A new malicious software used by cybercriminals in a targeted attack attempts to gather information about the victim and upload the data to Google Drive.
The so-called Drigo is a Trojan type and starts searching for a specific set of files in some places on the hard disk. It then sends the data to be stored in Google Drive.
Attackers are selective in the file formats they are looking for, and restrict their research to XLSX, XLS, DOC, DOCX, PDF, TXT, PPT, and PPTX files that exist in places such as the Recycle Bin and Docs as well as other directories .
After analyzing malicious software, Trend Micro researcher Kervin Alintanahin discovered that the scammers behind it use the OAuth protocol for authentication. For this purpose, they encode the CLIENT_ID and client_secret sessions, along with a refresh of the token, in order not to expire the OAuth token.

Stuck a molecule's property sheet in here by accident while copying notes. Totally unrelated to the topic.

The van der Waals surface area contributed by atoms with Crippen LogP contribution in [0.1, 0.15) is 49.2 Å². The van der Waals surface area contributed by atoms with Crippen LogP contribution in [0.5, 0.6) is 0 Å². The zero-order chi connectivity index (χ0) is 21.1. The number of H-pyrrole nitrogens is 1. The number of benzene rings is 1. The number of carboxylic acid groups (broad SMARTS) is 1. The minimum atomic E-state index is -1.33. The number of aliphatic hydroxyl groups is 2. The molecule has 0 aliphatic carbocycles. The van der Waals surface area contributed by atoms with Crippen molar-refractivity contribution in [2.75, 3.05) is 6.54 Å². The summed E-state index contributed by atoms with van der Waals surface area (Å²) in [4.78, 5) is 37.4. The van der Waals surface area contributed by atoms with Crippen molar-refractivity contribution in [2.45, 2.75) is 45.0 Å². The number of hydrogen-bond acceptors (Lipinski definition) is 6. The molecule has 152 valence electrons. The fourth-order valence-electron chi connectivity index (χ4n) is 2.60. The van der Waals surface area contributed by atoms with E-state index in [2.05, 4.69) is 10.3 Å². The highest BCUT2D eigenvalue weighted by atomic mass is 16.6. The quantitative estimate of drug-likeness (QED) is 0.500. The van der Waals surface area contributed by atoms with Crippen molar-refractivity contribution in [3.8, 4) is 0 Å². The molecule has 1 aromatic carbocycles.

According to the researcher, the documents sent to the Google cloud revealed the names of the targets, and most of them were government agencies.
From the name of a document, it appears that the victims are in China. Alintanahin said files from the infringing computers were still visible in the attacker's online store.
Based on the observations during the investigation, it appears that malware is only capable of uploading documents to Google Drive.